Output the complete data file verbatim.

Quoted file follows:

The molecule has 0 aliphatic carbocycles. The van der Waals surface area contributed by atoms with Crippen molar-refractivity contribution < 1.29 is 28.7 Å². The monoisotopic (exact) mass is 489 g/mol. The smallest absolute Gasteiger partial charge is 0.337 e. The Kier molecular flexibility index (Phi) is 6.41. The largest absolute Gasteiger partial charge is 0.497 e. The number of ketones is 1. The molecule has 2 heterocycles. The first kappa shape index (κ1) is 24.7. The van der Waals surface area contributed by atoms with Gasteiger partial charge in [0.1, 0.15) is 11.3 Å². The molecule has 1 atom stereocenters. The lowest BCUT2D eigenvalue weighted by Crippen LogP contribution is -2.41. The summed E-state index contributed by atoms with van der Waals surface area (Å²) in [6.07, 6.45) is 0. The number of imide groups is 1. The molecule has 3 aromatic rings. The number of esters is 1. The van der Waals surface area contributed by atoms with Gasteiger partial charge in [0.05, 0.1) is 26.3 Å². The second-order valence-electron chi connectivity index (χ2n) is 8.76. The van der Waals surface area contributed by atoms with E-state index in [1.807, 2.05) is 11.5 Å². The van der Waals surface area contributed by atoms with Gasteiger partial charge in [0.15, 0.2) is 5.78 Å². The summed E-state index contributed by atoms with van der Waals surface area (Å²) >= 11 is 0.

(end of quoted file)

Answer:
The molecule has 0 aliphatic carbocycles. The van der Waals surface area contributed by atoms with Crippen molar-refractivity contribution < 1.29 is 28.7 Å². The monoisotopic (exact) mass is 489 g/mol. The smallest absolute Gasteiger partial charge is 0.337 e. The Kier molecular flexibility index (Phi) is 6.41. The largest absolute Gasteiger partial charge is 0.497 e. The number of ketones is 1. The molecule has 2 heterocycles. The first kappa shape index (κ1) is 24.7. The van der Waals surface area contributed by atoms with Gasteiger partial charge in [0.1, 0.15) is 11.3 Å². The molecule has 1 atom stereocenters. The lowest BCUT2D eigenvalue weighted by Crippen LogP contribution is -2.41. The summed E-state index contributed by atoms with van der Waals surface area (Å²) in [6.07, 6.45) is 0. The number of imide groups is 1. The molecule has 3 aromatic rings. The number of esters is 1. The van der Waals surface area contributed by atoms with Gasteiger partial charge in [0.05, 0.1) is 26.3 Å². The second-order valence-electron chi connectivity index (χ2n) is 8.76. The van der Waals surface area contributed by atoms with E-state index in [1.807, 2.05) is 11.5 Å². The van der Waals surface area contributed by atoms with Gasteiger partial charge in [0.15, 0.2) is 5.78 Å². The summed E-state index contributed by atoms with van der Waals surface area (Å²) >= 11 is 0.